Quinn Dunki Discusses Learning

By Ngoc Bui, Research and Content Generator for she++

Blondihacks, Quinn Dunki’s blog. http://quinndunki.com/blondihacks/

Quinn Dunki, a Lead Engineer at Scopely, has spent the last four years designing and building her own computer — from scratch. Every step of her incredible journey is documented on her blog, “Blondihacks.” From this experience and her 35-plus years as a software engineer, she has accumulated a sizable collection of essential lessons about hacking, Computer Science, and life in general. Here are five of the most profound pieces of advice she has to share in her own words.

  1. Learn your tools

Tools are force-multipliers. Every hour you spend getting better with your tools will pay dividends six or seven-fold down the road. For example, moment to moment in the various IDEs and editors that I use, learning every keyboard shortcut will do wonders for your efficiency. On the bigger end of things, understanding your tools gives you options for solving problems.

2. Make a little progress everyday

Any tough challenge will have good days and bad days. Visible progress is never linear. If you judge your progress solely by how many lines of code you have, or how many features you’ve added, you’ll get discouraged when getting stuck on something. However, the time spent is never wasted. As long as you are focused, engaged, and working on the project, you are making progress whether you realize it or not. The process is the project!

3. Don’t give up

If you’re working on hard problems (which you should be), you will absolutely get stuck along the way. Don’t be afraid to walk away from it when that happens. Walking away is very often the single best thing you can do to make progress. Coming back to the problem a day or a week or a month later gives your subconscious time to chew on things. I’m constantly amazed how the solution to something I’ve been really stuck on simply flashes into mind long after I’ve stopped consciously working on it. Your subconscious is a champ at thinking laterally and unconventionally. Trust that it’s okay to walk away from a problem and that your brain will keep working on it whether you realize it or not.

4. Pursue problems that excite you and that are just past what you think you can do

If you aren’t excited by the potential of the end result, you won’t likely have the motivation to push through the difficult times. Scoping the problem is also important. Much like long-distance runners set intermediate goals, engineers should also define success in achievable pieces. For example, lots of programmers are interested in writing games. However, if you set out to write Halo your first time out, you’ll probably fail. This can be discouraging and make you hesitate about trying another project in the same vein. For a first game project, write Pong!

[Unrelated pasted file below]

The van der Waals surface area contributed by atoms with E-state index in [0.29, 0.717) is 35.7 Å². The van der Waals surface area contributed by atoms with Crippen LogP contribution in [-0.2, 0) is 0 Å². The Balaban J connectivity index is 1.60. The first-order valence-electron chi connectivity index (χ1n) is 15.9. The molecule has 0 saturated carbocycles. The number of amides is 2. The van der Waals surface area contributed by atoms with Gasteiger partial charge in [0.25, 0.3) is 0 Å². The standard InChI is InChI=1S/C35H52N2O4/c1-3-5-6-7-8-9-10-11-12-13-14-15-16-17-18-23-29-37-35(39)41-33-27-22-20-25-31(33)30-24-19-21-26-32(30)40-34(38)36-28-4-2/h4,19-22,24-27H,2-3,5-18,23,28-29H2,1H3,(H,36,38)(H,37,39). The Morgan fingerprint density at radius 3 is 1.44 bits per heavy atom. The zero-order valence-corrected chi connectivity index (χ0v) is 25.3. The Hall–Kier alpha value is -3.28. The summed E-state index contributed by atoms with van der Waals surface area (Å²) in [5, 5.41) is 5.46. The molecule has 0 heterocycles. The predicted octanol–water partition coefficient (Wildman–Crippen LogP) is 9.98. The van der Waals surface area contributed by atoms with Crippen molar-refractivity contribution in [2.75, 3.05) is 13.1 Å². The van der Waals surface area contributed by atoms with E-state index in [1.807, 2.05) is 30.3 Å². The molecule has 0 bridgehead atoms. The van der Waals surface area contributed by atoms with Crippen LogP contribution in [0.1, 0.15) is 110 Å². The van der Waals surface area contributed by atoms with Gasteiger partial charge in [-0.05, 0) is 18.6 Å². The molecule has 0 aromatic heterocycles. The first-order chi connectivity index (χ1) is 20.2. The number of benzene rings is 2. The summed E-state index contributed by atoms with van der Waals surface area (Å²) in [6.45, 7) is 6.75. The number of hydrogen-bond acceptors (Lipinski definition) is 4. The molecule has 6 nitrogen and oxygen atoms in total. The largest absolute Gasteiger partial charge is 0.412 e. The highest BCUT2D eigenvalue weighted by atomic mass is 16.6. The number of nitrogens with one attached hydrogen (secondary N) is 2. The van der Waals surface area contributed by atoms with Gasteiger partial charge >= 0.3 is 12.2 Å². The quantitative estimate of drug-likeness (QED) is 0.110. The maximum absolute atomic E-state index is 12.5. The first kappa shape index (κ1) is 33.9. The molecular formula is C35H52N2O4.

There’s more to it than you think, and you’ll learn more by FINISHING a simple project than half-baking a complex one. By “finish”, I mean finish! Polish it and make it nice. Add music, sound effects, menus, multiplayer, and AI control. Make the nicest Pong ever. That way, you’ll have something complete to hang on the mantle, feel good about yourself, and be ready for a new slightly larger project. Setting goals just a little bit past what you think you can achieve is key. If you don’t push yourself a bit, you won’t learn. If you push yourself too hard, you’ll give up and become demoralized.

5. Don’t be afraid to fail

Failure is where all the learning happens. Humanity has failed its way from campfires to space stations over 10,000 years, and you’re no different. The trick is taking what you learn from the failure, and immediately applying it to the next thing. The more you fail at things, the better you get at anticipating the next failure in order to prevent it. This is what “experience” really means, and it’s the most valuable thing in the world. The more you fail, the quicker you gain experience, so embrace the suck and laugh at how much you’re learning when things blow up in your face.


To put in plainly, learning is not just something that ends in the classroom. Learning is a way of life. The moment you stop learning new skills, new tools, new languages, you might as well retire.

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